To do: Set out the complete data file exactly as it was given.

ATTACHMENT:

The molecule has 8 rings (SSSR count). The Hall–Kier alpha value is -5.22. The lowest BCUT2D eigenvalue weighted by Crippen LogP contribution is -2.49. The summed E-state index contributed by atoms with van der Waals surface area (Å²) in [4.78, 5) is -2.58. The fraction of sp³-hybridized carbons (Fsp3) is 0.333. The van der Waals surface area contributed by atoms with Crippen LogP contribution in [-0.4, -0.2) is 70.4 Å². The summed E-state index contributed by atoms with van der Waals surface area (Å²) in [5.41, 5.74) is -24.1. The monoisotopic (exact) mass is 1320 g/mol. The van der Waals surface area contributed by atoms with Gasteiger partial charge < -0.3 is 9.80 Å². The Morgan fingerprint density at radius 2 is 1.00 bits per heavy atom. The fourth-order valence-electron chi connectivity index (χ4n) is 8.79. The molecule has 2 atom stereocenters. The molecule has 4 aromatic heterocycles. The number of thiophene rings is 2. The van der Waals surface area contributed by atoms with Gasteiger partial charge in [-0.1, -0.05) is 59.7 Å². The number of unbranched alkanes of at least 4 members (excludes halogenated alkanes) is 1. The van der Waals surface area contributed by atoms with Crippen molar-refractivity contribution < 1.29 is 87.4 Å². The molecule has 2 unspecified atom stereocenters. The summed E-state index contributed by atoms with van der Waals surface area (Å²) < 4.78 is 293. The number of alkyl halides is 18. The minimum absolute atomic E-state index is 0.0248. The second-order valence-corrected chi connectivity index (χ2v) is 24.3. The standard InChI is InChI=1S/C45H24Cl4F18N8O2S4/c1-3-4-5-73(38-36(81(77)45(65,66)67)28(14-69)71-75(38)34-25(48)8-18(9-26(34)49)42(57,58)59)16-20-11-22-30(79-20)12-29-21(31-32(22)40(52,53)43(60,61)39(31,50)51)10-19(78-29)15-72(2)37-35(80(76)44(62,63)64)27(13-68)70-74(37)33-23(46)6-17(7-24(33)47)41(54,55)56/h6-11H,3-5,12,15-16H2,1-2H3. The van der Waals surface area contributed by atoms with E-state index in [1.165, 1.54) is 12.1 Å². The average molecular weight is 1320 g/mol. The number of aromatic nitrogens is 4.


The molecule has 8 rings (SSSR count). The Hall–Kier alpha value is -5.22. The lowest BCUT2D eigenvalue weighted by Crippen LogP contribution is -2.49. The summed E-state index contributed by atoms with van der Waals surface area (Å²) in [4.78, 5) is -2.58. The fraction of sp³-hybridized carbons (Fsp3) is 0.333. The van der Waals surface area contributed by atoms with Crippen LogP contribution in [-0.4, -0.2) is 70.4 Å². The summed E-state index contributed by atoms with van der Waals surface area (Å²) in [5.41, 5.74) is -24.1. The monoisotopic (exact) mass is 1320 g/mol. The van der Waals surface area contributed by atoms with Gasteiger partial charge < -0.3 is 9.80 Å². The Morgan fingerprint density at radius 2 is 1.00 bits per heavy atom. The fourth-order valence-electron chi connectivity index (χ4n) is 8.79. The molecule has 2 atom stereocenters. The molecule has 4 aromatic heterocycles. The number of thiophene rings is 2. The van der Waals surface area contributed by atoms with Gasteiger partial charge in [-0.1, -0.05) is 59.7 Å². The number of unbranched alkanes of at least 4 members (excludes halogenated alkanes) is 1. The van der Waals surface area contributed by atoms with Crippen molar-refractivity contribution < 1.29 is 87.4 Å². The molecule has 2 unspecified atom stereocenters. The summed E-state index contributed by atoms with van der Waals surface area (Å²) < 4.78 is 293. The number of alkyl halides is 18. The minimum absolute atomic E-state index is 0.0248. The second-order valence-corrected chi connectivity index (χ2v) is 24.3. The standard InChI is InChI=1S/C45H24Cl4F18N8O2S4/c1-3-4-5-73(38-36(81(77)45(65,66)67)28(14-69)71-75(38)34-25(48)8-18(9-26(34)49)42(57,58)59)16-20-11-22-30(79-20)12-29-21(31-32(22)40(52,53)43(60,61)39(31,50)51)10-19(78-29)15-72(2)37-35(80(76)44(62,63)64)27(13-68)70-74(37)33-23(46)6-17(7-24(33)47)41(54,55)56/h6-11H,3-5,12,15-16H2,1-2H3. The van der Waals surface area contributed by atoms with E-state index in [1.165, 1.54) is 12.1 Å². The average molecular weight is 1320 g/mol. The number of aromatic nitrogens is 4.